In the next category, to cover middle years, I propose F. Scott Fitzgerald’s The Great Gatsby, largely because of a few poignant vignettes. Gatsby was a fraud, scarcely even a parvenu, but the Long Island swells flocked to his parties. He died violently in a misplaced act of vengeance. The narrator’s last words to him were, as an after-thought, at the end of the season, “You’re better than all of them.” Only the narrator and Gatsby’s father made any effort to attend a funeral.
Fitzgerald’s description of Gatsby’s plunge into transient society, though a caricature, is hard to forget. And I doubt if anyone who read it, at any age, ever forgets Fitzgerald’s description, at the end of the season and the book, looking across Long Island Sound at the single light on the dock opposite, of imagining what the first settlers saw of this vast and over-powering continent. This is a vivid imaginary snapshot of the nativity of America, the very moment of creation of one of history’s greatest dramas.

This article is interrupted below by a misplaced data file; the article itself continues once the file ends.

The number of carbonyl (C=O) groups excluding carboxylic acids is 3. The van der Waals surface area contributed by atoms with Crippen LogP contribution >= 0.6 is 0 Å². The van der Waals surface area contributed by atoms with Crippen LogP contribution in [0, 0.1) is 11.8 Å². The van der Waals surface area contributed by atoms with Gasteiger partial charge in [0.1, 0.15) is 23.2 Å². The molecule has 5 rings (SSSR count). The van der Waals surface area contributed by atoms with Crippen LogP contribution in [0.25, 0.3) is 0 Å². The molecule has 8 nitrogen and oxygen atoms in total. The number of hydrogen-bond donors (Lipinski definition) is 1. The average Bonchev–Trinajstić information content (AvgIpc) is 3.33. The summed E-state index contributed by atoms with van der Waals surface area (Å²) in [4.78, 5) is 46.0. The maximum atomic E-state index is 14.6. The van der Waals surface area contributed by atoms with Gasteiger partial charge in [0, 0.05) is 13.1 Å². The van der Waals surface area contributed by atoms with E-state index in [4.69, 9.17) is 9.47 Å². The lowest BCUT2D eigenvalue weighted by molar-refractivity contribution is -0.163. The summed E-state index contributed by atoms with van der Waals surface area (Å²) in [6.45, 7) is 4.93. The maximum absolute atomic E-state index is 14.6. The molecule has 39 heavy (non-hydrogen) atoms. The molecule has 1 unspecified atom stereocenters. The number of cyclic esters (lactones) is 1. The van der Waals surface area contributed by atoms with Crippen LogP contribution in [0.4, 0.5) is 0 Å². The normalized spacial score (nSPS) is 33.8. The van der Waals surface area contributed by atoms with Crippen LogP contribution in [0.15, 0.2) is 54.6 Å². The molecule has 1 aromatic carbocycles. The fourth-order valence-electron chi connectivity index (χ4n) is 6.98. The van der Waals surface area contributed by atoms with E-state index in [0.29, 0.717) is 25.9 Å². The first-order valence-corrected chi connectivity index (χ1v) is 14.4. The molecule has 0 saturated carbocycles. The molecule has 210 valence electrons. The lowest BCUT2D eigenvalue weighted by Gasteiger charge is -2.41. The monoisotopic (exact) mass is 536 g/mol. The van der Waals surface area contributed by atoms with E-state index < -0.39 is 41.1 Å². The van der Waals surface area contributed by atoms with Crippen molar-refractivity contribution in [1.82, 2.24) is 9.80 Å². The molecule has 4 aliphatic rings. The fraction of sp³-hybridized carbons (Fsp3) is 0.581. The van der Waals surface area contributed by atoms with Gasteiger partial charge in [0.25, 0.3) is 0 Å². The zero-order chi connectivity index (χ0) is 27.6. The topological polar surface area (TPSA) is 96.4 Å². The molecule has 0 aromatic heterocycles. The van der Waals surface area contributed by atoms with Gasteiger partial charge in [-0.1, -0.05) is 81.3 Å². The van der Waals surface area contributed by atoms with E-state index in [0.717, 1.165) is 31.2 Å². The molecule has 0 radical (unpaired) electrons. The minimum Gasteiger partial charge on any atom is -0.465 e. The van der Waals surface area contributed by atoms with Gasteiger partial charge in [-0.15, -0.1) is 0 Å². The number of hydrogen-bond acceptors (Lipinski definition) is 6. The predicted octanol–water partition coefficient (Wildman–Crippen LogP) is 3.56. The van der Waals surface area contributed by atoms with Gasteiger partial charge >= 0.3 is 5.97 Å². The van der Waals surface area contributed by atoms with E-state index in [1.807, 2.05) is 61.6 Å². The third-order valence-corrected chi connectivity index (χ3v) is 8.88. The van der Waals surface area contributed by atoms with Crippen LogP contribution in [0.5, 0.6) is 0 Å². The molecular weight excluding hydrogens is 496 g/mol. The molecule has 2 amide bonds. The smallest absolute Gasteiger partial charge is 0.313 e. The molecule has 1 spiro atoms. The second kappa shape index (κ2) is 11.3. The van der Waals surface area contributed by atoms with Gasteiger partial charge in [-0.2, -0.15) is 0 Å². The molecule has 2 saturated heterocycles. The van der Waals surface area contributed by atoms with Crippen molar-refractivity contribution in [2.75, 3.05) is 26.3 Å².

Finally, as a long-term book, I offer Albert Camus’s The Plague. The pestilence is an allegory for the Nazi occupation of France. At the beginning of the book, at points throughout, and at the end, a friend of the narrator is revising the first sentence of the novel he claims to be starting out to write, variations on “the flowered avenues of the Bois de Boulogne,” a send-up of the amiable pandemic of ineffectual good intentions.
The conduct of the collaborators with the occupiers is unforgettably described. I have not reread one word of this book since I read it in Paris in the summer of 1963, but I still remember: “The silent city was no more than an assemblage of huge, inert cubes, between which only the mute effigies of great men, carapaced in bronze, with their blank stone or metal faces, conjured up a sorry semblance of what the man had been.” I took this as a monition, which I have tried to follow, to turn important matters into principles, and not to compromise with them.